ATLANTA (AP) — Georgia officials reached an agreement Monday to temporarily shut down a medical sterilization facility that uses a gas that studies have linked to an increased risk of cancer.
A Newton County judge signed off on a deal between the state and Becton, Dickinson and Co. to close the plant in the Atlanta suburb of Covington for a week to allow officials to take air samples.
The agreement also requires Becton, Dickinson to reduce "fugitive emissions" of ethylene oxide after it resumes operations Nov. 7 in part by reducing the quantity of product it sterilizes. It additionally sets a deadline for the installation of new emissions control equipment.
"BD entered into an agreement with the State of Georgia to ensure that the company can continue to provide critical medical devices that are sterilized in its Covington facility," the company said in a statement.
The Covington plant uses ethylene oxide to sterilize urinary catheters, feeding tubes, stents and other items that hospitals rely on. But it and other medical device plants that use ethylene oxide have faced increasing scrutiny over concerns about cancer.
The U.S. Environmental Protection Agency classified ethylene oxide as a human carcinogen in 2016 and has flagged some areas near plants that emit it for potentially elevated cancer risks.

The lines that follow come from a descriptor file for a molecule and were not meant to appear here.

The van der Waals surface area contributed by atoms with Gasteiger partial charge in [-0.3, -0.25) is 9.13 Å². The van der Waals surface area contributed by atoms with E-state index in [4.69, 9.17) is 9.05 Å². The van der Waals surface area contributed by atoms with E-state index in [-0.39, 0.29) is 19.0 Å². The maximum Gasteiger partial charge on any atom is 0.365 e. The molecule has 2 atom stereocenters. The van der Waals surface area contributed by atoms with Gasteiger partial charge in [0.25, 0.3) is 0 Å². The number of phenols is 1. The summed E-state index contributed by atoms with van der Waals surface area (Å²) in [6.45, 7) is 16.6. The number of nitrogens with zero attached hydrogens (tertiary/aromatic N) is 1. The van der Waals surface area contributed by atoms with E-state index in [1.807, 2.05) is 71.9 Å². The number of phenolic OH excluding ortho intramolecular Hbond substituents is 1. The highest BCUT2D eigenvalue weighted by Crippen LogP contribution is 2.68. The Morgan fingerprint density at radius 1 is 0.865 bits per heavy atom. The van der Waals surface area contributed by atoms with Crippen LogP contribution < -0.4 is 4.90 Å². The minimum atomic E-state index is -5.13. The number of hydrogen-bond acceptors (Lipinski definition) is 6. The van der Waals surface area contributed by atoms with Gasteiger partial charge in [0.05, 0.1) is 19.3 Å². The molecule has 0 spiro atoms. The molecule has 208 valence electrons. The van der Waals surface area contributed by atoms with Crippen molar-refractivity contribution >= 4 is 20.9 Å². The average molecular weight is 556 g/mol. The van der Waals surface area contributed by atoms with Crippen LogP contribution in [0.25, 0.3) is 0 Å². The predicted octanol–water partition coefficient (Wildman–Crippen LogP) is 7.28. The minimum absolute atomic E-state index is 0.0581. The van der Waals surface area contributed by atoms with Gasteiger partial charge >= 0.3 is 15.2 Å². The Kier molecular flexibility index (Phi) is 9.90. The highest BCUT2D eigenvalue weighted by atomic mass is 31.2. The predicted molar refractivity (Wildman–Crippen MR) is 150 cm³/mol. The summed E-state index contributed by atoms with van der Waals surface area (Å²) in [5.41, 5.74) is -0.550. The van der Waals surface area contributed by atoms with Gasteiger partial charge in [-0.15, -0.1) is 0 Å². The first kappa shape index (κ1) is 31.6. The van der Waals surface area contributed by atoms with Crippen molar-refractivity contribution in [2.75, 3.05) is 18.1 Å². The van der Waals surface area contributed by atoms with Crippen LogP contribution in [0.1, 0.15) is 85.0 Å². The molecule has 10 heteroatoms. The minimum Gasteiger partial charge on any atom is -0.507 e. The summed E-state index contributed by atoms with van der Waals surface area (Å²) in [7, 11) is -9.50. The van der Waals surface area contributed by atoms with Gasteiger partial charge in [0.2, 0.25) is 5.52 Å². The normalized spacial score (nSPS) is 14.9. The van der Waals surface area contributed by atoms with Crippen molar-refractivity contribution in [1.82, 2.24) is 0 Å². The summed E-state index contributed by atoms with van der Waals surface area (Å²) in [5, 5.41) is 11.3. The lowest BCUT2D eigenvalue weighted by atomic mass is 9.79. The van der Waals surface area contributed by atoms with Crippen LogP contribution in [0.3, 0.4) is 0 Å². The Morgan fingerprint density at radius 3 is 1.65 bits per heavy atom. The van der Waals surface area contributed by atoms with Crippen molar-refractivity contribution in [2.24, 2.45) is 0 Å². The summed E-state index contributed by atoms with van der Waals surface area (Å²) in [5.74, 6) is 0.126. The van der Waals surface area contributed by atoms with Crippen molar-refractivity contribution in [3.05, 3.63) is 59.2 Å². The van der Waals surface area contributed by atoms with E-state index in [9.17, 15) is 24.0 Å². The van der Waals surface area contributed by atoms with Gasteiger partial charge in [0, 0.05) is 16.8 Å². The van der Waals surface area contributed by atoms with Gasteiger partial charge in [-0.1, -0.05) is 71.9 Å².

Exposure to dangerous levels of the gas can cause cancer including leukemia and lymphoma, according to the National Institutes of Health.
Earlier this year, Illinois authorities closed a large plant owned by sterilization company Sterigenics after detecting high outdoor levels of the gas. This month, the company announced the plant would not reopen.
Another Sterigenics plant in Georgia has been closed for maintenance since August after state officials detected potentially dangerous emissions at the Atlanta facility. The company has been working to reduce emission levels from the plant.
The closures prompted the U.S. Food and Drug Administration to warn last week that hospitals could soon face shortages of critical surgical tools.
Factories that emit the gas are subject to safety standards by both state and federal environmental laws.
BD said in its statement that it's operating in full compliance with its permits and emitting a fraction of its allowable limit of the gas.
"The company remains confident in the safety of its operations and the scientific analysis that confirms that its operations do not pose a threat to employees, the community or public health," it said.
Georgia went to court earlier this month seeking a temporary closure of the Covington plant. Gov. Brian Kemp said in a statement that Monday's agreement "allows for cleaner operations and improved, long-term accountability at BD's medical sterilization facilities in Covington" and another location.